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after everything, another round of tests...

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  • after everything, another round of tests...

    I was diagnosed with stage 2B on July 3rd 2009 and had a right orchiectomy the same day.

    After 4 cycles of BEP which ended on October 6 2009 I was told one of the affected lymph nodes had not completely shrunk and I was scheduled for an RPLND. After the RPLND the pathology on the lymph node came back clear. At a follow up appointment in December I was told my AFP was back up to 17 (the same reading as on the day I was first diagnosed). My AFP did drop during chemo, but was high again with no other high markers.

    I had another CT in early February and more bloodwork. The CT was clear, but the AFP was now at 20 so I was scheduled for a PET scan.

    I had the PET scan 3 weeks ago and just got the results back this past monday, it (like the previous CT scan) came back clear. The AFP once again came back at 20.

    My oncologist has booked me now for an ultrasound of the remaining testicle, a head CT because in his words "just to make sure there is nothing lurking in the brain" and more bloodwork.

    I admit I was lucky and sailed through chemo without any nausea or major side effects and only had to deal with neupogen shots. I have been really good at staying positive through it all, but since mondays PET scans results I am not dealing quite so well.

    My patience is wearing thin, but I refuse to let this disease get me.

    Has anyone else had to go through this many tests without getting any definitive answers??

  • #2
    Hi.

    It's a real pain when you have higher than normal levels of afp. Mine only stayed between 6 and 8 but I still worried because they weren't in the normal range.

    The one piece of information I found most useful was this link.;
    http://www.clinlabnavigator.com/Test...morMarker.html

    Basically "Adult reference range is 0 - 8 ng/mL and includes 99% of healthy individuals. A difference of more than 20% between two measurements is considered to be medically significant."

    You could just fall into the 1% with a higher than normal afp particularly as no two measurement have yet been greater than 20%. There also doesn't seem in your case to be a rising trend in afp which you would expect with TC growth. I suspect thet your oncologist is just trying to, wisely, cover all the bases but if he finds no evidence of spread will probably just keep you on close surveillance. A pain I know.
    16 Dec 09 2.7 cm mass
    18 Dec 09 Right I/O
    Mixed germ cell - EC, chorio, seminoma
    5 Jan 10 CT scan - negative; Stage 1b
    3 Mar 10 CT scan - positive nodes; Stage IIa
    29th March to 11th June 4xEP
    Neutropenic sepsis after cycle 4 of EP
    Post treatment CT scan - complete resolution
    42 month follow-up - all clear

    Comment


    • #3
      Hey Datura,

      Welcome to the forum. Hopefully your oncologist is in touch with Michael Jewett at Princess Margaret Hospital in Toronto. You could fire an off an email to Jewett yourself explaining your situation, he answers rather quickly.

      If you could post your original pathology, we may be able to bring some more ideas to the table.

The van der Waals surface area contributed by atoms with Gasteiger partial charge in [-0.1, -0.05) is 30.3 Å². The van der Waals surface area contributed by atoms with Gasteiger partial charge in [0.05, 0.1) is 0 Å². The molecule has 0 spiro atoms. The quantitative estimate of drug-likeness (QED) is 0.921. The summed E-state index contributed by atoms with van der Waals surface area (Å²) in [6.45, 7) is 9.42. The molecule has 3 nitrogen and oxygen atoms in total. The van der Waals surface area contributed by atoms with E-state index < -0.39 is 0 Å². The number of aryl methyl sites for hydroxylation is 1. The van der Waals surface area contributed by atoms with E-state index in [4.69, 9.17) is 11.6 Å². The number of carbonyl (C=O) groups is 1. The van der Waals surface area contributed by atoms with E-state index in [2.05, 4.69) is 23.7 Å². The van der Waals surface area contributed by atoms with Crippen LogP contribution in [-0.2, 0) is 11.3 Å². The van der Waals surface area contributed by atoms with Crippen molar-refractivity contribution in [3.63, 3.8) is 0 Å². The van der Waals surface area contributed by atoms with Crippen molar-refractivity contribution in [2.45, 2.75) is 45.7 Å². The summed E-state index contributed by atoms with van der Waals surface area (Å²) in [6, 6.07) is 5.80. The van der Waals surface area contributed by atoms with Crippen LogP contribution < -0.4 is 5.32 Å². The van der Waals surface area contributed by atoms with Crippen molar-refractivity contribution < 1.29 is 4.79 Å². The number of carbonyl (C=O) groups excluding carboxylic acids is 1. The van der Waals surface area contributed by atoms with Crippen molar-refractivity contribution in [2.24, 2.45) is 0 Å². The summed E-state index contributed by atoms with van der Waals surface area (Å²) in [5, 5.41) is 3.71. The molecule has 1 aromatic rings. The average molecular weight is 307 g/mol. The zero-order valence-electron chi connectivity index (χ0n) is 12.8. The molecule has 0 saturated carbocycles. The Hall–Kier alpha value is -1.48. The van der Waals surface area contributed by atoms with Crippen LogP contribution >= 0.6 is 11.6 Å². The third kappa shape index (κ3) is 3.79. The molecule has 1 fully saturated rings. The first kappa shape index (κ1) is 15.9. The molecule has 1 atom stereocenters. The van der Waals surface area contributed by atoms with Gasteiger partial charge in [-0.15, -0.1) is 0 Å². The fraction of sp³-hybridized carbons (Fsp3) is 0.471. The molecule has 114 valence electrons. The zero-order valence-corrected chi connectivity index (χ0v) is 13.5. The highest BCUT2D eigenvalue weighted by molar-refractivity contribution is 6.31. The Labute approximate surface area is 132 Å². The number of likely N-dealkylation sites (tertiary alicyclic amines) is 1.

Keep us posted.
      Best,

      Zsolt


      Friendship is born at that moment when one person says to another; "What! You too? I thought I was the only one." - C.S Lewis

      “Experience: that most brutal of teachers. But you learn, my God do you learn.” - C.S. Lewis


      Mass found 11/20/08
      Left I/O 11/25/08
      Pathology: Seminoma, Stage 1
      Surveillance: All Clear since

      Comment


      • #4
        Hi Datura.

        It is possible (though unusual) for some guys to have an AFP which is normally higher than the general population. One of our members, Jonwil, had this situation, and went though many investigation before it was determined (by a process of elimination, I think) that the high level was normal for him.

        Your docs are, of course, doing the right thing by perusing the issue. I truly understand how hard it is to wait and wonder, though.

        It would be handy to know some more about your original diagnosis. What was your tumour make-up. Was the disease particularly widespread of high volume?
        Nick

        Embryonal Carcinoma; Seminoma. Marker negative.
        August 2001: Right I/O .
        August - December 2001: Surveillance .
        December 2001: Relapse - Stage III. Mets in lymph nodes and lung.
        December 2001 - March 2002: 3xBEP .
        Complications: Neutropaenic sepsis during cycles 1 & 3. I/V antibiotics and isolation.

        March 2012 - Ten years since finishing chemo.

        Survivorship Blog is here

        Comment


        • #5
          thanks for the replies, it is comforting to know I am not alone in this.

          the original tumor pathology was listed as a mixed germ cell, but was sent to the Princess Margaret hospital for another opinion and was declared to be a seminoma. The two afftected lymph nodes were 4cm and 5.5cm respectively (the larger of the 2 stopped shrinking at 3cm and was on the left renal artery)

          I am still looking for the journal I kept last summer with all the original levels through till the ones at the end of chemo, if it doesn't surface soon I'll make a call to get the numbers and get them up here.

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